Coaching Chores and Perils.  Obviously commonality technical coaching helps. But it requires two things. One is assembling a series of exercises or drills that provide an environment for you to teach the commonalities you have identified as important. Secondly, the drills don’t do the teaching by themselves, you have to be the link that inserts technique into the drill. This is done by identifying teaching opportunities in the drills and exercises you use.  Remember your drill is not a teacher, but a classroom. The great coaches aren’t great because they have better drills, but because they do a better job of identifying commonalities and addressing them while the drill is taking place.

Implications for the Athlete.  The single greatest reason commonality based coaching works is because to makes things easier for the athlete. By identifying and isolating a skill, the athlete can develop a better understanding of it, and can acquire more practice repetitions. This is especially true with multievent athletes. We all have athletes who compete in a number of different events. For example, teaching basic acceleration skills and patterns, and then tweaking them to adjust to sprints, hurdles, and jumps, is a lot easier than learning 3 separate skills.  Aside from talent, the single greatest determinant of success in sport is not how much the coach knows, but how much the coach can teach. An approach like this one, which makes learning easier for the athlete, can shorten the time spent between learning and mastery.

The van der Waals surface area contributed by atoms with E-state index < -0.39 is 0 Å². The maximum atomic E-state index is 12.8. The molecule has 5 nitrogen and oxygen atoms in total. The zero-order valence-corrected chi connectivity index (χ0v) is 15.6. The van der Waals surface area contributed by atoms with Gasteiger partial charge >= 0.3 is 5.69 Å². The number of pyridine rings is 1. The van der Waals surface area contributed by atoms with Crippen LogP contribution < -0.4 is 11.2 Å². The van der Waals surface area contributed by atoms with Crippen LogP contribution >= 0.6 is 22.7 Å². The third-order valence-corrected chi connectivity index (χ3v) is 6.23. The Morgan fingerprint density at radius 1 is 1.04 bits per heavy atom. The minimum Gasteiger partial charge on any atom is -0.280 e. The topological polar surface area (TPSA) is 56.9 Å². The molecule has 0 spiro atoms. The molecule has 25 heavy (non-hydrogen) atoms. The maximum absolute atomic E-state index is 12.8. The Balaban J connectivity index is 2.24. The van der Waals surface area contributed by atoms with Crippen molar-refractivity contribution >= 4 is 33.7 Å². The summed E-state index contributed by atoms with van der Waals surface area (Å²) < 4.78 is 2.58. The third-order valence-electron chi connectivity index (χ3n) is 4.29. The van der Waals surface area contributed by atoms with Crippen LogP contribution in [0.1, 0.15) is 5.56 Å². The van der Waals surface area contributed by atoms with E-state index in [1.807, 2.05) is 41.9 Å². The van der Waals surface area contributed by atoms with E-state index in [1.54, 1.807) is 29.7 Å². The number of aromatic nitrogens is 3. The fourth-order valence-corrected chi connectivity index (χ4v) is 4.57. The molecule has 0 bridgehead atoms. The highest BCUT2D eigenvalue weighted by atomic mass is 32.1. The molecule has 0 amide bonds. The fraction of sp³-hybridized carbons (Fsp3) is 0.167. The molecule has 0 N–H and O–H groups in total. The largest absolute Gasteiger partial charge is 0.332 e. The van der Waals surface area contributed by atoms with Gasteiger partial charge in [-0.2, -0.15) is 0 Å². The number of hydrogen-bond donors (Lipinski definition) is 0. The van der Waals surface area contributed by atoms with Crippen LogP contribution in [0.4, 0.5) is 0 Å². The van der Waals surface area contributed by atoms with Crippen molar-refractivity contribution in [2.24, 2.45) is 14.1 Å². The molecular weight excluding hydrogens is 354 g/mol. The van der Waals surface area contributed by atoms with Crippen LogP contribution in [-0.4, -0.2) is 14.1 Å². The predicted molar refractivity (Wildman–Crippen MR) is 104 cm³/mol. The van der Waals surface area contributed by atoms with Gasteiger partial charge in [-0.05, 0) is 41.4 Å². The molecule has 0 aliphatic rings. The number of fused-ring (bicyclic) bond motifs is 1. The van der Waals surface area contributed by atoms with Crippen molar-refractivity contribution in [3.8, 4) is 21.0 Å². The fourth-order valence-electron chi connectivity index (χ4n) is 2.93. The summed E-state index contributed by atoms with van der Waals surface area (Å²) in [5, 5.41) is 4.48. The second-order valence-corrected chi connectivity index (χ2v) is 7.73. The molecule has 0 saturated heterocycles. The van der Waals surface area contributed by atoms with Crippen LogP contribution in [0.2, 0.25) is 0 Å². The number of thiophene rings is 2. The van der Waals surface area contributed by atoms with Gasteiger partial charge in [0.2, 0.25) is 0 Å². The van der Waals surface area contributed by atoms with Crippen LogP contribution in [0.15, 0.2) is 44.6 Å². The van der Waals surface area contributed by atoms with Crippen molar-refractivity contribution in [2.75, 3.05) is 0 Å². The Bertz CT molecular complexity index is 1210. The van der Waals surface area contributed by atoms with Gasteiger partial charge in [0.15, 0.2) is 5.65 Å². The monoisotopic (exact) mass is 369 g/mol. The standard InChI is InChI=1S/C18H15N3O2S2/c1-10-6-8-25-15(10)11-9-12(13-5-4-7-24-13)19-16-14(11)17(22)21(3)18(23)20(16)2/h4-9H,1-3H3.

Boo Schexnayder - Irving “Boo” Schexnayder is regarded internationally as one of the leading authorities in training design, bringing 39 years of experience in the coaching and consulting fields. Regarded as one of the world’s premier field event coaches, he was the mastermind behind 19 NCAA Champions during his collegiate coaching career. Schexnayder has also been a prominent figure on the international scene, having coached 11 Olympians, and has served on coaching staffs for Team USA to the 2003 Pan Am Games in Santo Domingo, the 2006 World Junior Championships in Beijing, and was the Jumps Coach for Team USA at the 2008 Olympics in Beijing. Prior to his collegiate and international career, Schexnayder was a successful mathematics teacher and prep coach at St. James High School for 11 years, coaching football, track and field, and cross country. The Vacherie, La., native was class valedictorian at St. James High in 1979, and earned both his bachelor’s and master’s degrees at Nicholls State University. He graduated cum laude with a B.S. in physical education in 1983 and later added a master’s degree in administration and supervision in 1988, again earning cum laude honors.